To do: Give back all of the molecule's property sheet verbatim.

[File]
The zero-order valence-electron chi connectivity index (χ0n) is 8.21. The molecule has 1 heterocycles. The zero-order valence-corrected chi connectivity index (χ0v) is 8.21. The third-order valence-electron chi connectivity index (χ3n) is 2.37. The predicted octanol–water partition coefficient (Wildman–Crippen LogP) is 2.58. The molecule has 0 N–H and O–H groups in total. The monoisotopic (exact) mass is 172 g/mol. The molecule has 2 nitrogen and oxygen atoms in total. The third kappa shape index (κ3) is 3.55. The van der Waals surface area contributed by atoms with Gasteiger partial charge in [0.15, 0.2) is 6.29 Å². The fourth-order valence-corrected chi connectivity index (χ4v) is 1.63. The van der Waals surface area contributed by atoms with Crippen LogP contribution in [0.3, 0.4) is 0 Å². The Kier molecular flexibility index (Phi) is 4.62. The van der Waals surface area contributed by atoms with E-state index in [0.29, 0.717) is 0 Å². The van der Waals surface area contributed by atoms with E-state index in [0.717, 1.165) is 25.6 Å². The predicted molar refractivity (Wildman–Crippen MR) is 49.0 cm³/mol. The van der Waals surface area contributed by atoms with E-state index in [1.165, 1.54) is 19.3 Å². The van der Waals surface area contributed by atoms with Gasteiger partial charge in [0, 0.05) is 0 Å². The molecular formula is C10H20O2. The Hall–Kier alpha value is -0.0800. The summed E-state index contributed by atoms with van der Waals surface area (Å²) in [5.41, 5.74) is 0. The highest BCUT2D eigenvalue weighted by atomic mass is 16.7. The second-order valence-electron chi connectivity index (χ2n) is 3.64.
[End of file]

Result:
The zero-order valence-electron chi connectivity index (χ0n) is 8.21. The molecule has 1 heterocycles. The zero-order valence-corrected chi connectivity index (χ0v) is 8.21. The third-order valence-electron chi connectivity index (χ3n) is 2.37. The predicted octanol–water partition coefficient (Wildman–Crippen LogP) is 2.58. The molecule has 0 N–H and O–H groups in total. The monoisotopic (exact) mass is 172 g/mol. The molecule has 2 nitrogen and oxygen atoms in total. The third kappa shape index (κ3) is 3.55. The van der Waals surface area contributed by atoms with Gasteiger partial charge in [0.15, 0.2) is 6.29 Å². The fourth-order valence-corrected chi connectivity index (χ4v) is 1.63. The van der Waals surface area contributed by atoms with Crippen LogP contribution in [0.3, 0.4) is 0 Å². The Kier molecular flexibility index (Phi) is 4.62. The van der Waals surface area contributed by atoms with E-state index in [0.29, 0.717) is 0 Å². The van der Waals surface area contributed by atoms with E-state index in [0.717, 1.165) is 25.6 Å². The predicted molar refractivity (Wildman–Crippen MR) is 49.0 cm³/mol. The van der Waals surface area contributed by atoms with E-state index in [1.165, 1.54) is 19.3 Å². The van der Waals surface area contributed by atoms with Gasteiger partial charge in [0, 0.05) is 0 Å². The molecular formula is C10H20O2. The Hall–Kier alpha value is -0.0800. The summed E-state index contributed by atoms with van der Waals surface area (Å²) in [5.41, 5.74) is 0. The highest BCUT2D eigenvalue weighted by atomic mass is 16.7. The second-order valence-electron chi connectivity index (χ2n) is 3.64.